1964 Chrysler Newport With Only 44K Miles!

Mid-sixties, full-size GM and Ford models are still pretty commonly found, GMs in particular by virtue of their sheer numeric volume. Mopars? Not as much so, especially the Chrysler brand. Fortunately, we can thank Gransedan for submitting this tip, a 1964 Chrysler four-door sedan which appears to be a Newport model. It is located in Howell, New Jersey, and available here on craigslist for $5,950.

The listing doesn’t reference the specific Chrysler model or much else for that matter, but it is known that Chrysler produced a New Yorker, a 300 and a Newport in ’64 and this example is clearly not either of the first two. The Imperial was still in production at the time as well, though it was considered a separate ChryCo brand and there’s not much of a likelihood of confusing this sedan with an Imperial. The exterior of this Newport is highlighted by its Persian White finish, still strong with depth, though it could be a repaint, no word on that front. The body is in fine condition overall and with only 44K miles on its clock, the miles would seem to have been gently generated. Doors, fenders, quarters and rockers are all nice and straight with no signs of rust, dents, dings, dashes or crashes. The stainless trim and chrome are complete as well, nothing is out of place on this Chrysler. There is no mention of provenance but simply because this car is domiciled in New Jersey does not mean that it is a life-long resident so there shouldn’t necessarily be concern about winter weather driving; there’s just no evidence of weather wear-out. And, at 44K miles, that’s pretty limited exposure to any elements at any time of year.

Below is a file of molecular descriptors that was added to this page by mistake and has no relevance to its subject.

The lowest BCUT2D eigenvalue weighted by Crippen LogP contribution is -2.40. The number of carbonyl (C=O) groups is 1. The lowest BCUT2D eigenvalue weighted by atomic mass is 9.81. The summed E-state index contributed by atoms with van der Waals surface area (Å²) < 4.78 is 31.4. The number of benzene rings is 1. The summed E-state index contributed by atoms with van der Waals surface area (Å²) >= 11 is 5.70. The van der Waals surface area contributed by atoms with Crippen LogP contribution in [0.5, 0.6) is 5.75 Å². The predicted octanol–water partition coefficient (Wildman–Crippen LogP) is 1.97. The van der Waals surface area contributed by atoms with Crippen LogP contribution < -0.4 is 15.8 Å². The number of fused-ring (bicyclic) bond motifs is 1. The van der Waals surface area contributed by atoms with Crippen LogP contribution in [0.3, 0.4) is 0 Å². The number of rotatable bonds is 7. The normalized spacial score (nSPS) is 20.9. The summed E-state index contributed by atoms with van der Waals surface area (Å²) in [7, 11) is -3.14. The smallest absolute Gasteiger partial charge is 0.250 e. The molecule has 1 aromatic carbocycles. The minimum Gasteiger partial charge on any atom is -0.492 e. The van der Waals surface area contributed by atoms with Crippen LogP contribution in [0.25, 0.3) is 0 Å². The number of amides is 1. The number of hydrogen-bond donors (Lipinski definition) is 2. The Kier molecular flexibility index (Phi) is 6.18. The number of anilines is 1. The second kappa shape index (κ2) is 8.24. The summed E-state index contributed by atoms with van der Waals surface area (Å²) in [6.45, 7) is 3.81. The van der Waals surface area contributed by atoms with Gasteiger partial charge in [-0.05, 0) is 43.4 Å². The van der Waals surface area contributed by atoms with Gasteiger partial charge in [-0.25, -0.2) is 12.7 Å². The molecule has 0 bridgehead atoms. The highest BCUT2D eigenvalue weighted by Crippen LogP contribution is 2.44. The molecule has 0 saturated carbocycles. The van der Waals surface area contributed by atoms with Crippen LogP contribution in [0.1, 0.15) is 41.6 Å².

Powering this Newport is a 361 CI, V8 “B” block engine that develops 265 gross HP. The underhood view is tidy though a bit worn but it looks about as one would expect. There is no sign of A/C which seems out of place for a Chrysler sedan of this era but then this car may have started life in a non-A/C needed part of the country. The lone statement regarding this Newport is, “runs and looks great.” Looks great it does and we’ll have to take the seller’s word for its operational motivation. The transmission choice is the typical Chrysler TorqueFlite, a three-speed, automatic unit that is actuated by a push-button column of switches on the instrument panel to the left of the steering wheel – a Chrysler Corporation trademark feature.

The interior is the only place where notable wear has surfaced, specifically the driver’s side of the front seat, it has a split seam but nothing more deleterious than that. Looks like the same fate may have befallen the over-the-hump floor mat too. There appear to be aftermarket seatbelts installed, not surprising as ’64 was around the time front seating positions were required to have belts. And whether a car did or did not have belts at that time, many owners saw fit to install them anyway. It looks as if an aftermarket gauge of some sort has been installed under the dash but its purpose can’t be determined.

Cars like this Newport are too often overlooked. Many are lost to the ages because they were considered a commodity; buy it, use it, wear it out and replace it. A four-door sedan like this Newport didn’t have the panache of a 300, two-door hardtop or convertible with a 413 CI engine under the hood. Too bad, hopefully, someone will snatch up this big Chrysler and get years of enjoyment from it. Might that someone be you?

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Comments

  1. Mark

    I like it. But my uncle bought one just like this new. He died young and my aunt and her two oldest kids just drove the dog out of it until 1978. It was a rusted hulk but ran like a raped ape. Great cars.

    Like 8
  2. JudoJohn

    My first car was a 1964 Chrysler Newport 2 door, white like this. My uncle gave it to me right before he died in ’74. Good car, had the 383 auto like this one and the blue interior. It was a really good car. Very heavy and only got 12-14 mpg. Unfortunately, it was stolen in ’76.

    Like 6
  3. Bmac777 Member

    I used to hang around a body shop as a kid and they had one of these as a parts runner.
    The push button tranny was cool , we used to “punch” low to get a jump out of it and the trunk was big enough to carry the tall oxy acetylene tanks

    Like 3
  4. Howard A Member

    My brother had a car just like this, maybe a ’63 when he was in the army in the mid 70’s. I remember it rolled like thunder. Fantastic road car. I bet he’d love to have another.

    Like 6
  5. Bob C.